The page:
ENGL601 - Literary Research and Critical Contexts
0101 - Tita Chico

"Literary Research and Critical Contexts,” is one of two gateway courses for the graduate program(the other is ENGL 602), and it serves as an introduction to the skills, concepts, and tools used in advanced literary research. This course takes as its basic premise that theory is inextricable from practice, that the reading of literature is always the reading of literature in a certain manner. ENGL 601 is structured by a series of questions: 1) How do we identify and locate materials necessary for our research? 2) What is the nature of the text we are reading when we perform a “close reading”? What do we know about the object in our hands (or on the screen) when we read a particular edition of a literary work? For example, what are the differences between an early edition of a Shakespeare play and a modern one? For that matter, what is an edition? How do texts and works travel through time and space? How do their material conditions affect their reception? Why are these matters important? Who decides? 3) What kinds of knowledge are produced by literary research and how are they valued and used? 4) What are the ethics of literary research? Why does this work matter? Why should it matter? How does literary research engage with other forms of knowledge? 5) How do changing methods of access and delivery, especially electronic formats, affect reading and research?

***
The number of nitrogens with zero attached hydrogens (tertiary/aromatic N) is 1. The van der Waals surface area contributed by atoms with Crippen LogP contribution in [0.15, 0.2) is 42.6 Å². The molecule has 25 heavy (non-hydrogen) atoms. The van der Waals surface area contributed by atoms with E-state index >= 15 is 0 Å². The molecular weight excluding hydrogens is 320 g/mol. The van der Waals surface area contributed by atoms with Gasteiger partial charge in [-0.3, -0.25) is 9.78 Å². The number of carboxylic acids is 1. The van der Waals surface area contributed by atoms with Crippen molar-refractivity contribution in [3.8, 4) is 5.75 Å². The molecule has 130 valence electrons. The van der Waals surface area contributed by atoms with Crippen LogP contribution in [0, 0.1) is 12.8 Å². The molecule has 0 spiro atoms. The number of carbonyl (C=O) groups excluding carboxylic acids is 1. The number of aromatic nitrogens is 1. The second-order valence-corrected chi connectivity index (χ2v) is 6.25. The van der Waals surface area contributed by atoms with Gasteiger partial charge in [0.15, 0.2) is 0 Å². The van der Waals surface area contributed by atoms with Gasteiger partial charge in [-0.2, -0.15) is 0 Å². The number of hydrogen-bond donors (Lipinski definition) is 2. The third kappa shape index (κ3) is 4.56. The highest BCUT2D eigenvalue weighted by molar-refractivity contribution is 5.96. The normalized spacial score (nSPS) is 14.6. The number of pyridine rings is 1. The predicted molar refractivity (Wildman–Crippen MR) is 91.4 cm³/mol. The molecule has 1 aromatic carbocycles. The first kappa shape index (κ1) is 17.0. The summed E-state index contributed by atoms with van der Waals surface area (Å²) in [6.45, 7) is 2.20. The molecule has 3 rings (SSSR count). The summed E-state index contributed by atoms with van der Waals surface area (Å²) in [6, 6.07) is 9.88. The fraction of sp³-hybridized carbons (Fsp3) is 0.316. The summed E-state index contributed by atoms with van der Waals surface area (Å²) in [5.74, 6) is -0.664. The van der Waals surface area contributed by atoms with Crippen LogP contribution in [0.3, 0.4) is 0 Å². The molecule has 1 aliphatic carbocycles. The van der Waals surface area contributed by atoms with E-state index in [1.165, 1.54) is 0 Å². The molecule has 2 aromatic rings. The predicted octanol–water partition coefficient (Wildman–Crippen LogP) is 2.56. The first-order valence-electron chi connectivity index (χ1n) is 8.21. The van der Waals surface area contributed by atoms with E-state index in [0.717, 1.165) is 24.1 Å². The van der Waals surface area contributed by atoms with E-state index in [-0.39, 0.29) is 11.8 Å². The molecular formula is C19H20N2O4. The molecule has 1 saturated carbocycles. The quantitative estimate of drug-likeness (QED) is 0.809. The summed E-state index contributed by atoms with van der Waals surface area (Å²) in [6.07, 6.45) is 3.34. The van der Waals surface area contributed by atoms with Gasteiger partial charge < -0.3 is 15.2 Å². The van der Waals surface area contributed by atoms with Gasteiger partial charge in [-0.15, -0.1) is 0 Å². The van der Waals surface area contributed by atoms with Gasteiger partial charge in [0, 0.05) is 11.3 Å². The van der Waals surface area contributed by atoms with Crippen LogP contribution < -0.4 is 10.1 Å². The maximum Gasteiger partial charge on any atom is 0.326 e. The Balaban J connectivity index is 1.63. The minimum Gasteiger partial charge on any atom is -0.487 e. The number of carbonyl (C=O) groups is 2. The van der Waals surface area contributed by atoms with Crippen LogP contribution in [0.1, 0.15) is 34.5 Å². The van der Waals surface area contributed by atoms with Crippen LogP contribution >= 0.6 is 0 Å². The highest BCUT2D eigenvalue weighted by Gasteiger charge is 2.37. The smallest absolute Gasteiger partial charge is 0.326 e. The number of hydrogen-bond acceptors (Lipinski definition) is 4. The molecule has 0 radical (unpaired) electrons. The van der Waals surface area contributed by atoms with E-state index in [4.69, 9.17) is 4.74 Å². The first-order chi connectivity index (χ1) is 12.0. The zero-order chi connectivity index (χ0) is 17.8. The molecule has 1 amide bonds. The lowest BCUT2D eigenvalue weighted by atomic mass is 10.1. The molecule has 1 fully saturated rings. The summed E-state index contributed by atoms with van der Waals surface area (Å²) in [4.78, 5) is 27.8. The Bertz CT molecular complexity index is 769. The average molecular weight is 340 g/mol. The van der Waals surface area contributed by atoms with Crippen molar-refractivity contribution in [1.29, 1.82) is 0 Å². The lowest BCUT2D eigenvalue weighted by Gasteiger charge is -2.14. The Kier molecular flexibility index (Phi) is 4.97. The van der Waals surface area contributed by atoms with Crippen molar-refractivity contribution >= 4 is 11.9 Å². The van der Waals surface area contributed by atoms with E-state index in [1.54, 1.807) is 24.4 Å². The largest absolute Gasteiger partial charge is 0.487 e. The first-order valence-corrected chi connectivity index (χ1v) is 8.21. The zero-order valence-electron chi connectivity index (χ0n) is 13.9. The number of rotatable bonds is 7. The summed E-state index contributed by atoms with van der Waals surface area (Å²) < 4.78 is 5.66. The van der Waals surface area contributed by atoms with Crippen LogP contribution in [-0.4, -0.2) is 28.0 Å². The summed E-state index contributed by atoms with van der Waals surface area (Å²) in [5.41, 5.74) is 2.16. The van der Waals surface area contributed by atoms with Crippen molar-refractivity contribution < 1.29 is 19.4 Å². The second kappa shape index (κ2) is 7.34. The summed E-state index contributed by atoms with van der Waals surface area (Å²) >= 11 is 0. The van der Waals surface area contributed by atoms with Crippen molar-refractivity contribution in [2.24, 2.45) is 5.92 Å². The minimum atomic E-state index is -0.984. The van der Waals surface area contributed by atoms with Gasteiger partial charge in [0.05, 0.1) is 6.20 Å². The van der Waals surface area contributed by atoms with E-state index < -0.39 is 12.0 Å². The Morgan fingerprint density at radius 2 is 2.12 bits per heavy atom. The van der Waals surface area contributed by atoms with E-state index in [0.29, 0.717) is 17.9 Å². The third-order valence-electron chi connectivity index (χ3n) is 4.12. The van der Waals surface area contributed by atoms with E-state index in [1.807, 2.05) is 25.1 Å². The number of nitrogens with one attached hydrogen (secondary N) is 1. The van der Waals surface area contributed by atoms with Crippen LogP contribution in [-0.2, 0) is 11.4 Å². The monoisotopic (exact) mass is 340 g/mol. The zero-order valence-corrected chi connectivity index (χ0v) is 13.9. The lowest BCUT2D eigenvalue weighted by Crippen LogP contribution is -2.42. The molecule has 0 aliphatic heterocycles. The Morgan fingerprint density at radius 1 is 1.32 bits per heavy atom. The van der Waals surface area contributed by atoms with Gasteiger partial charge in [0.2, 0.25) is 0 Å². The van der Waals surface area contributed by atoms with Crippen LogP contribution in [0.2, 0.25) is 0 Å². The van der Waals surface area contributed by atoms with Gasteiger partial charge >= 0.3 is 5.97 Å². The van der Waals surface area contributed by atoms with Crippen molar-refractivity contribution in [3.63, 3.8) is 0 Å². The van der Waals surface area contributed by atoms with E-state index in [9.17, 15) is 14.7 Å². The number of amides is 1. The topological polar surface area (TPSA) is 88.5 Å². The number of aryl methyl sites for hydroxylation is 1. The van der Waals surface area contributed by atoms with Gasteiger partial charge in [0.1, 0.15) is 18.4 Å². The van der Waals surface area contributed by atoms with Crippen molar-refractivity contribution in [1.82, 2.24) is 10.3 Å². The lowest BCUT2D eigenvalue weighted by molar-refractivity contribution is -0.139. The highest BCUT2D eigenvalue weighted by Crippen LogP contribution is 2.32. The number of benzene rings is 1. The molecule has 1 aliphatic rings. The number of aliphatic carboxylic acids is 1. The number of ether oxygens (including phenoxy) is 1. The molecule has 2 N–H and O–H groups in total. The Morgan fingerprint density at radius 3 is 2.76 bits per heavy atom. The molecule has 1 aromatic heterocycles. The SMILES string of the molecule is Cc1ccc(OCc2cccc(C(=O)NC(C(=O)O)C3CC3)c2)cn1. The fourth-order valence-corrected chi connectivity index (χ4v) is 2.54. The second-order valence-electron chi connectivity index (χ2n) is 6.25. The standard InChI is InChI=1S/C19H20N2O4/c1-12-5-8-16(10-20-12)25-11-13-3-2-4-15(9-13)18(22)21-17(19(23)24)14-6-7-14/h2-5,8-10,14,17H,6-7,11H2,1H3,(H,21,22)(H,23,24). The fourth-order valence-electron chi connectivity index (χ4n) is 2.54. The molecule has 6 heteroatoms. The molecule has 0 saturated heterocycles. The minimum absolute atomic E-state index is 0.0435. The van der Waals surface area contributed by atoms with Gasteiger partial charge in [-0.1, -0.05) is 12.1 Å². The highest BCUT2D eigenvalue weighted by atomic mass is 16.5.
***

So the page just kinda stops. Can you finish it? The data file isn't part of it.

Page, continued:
Our work together throughout the course will train students to develop answers to these questions as a way of sharpening and deepening their critical reading and writing skills. Our readings will be wide-ranging, including theory, criticism, and history, and will attend to debates about texts and textuality, authorship, readership, archives, and so forth. The course will include meetings with reference librarians specializing in English studies. With guidance from the professor, students will select a literary work that will be the focus of research for at least part of the semester.  Requirements will likely include regular class participation, in-class presentations, two or three short assignments, and a final, longer paper growing out of the semester’s reading and research.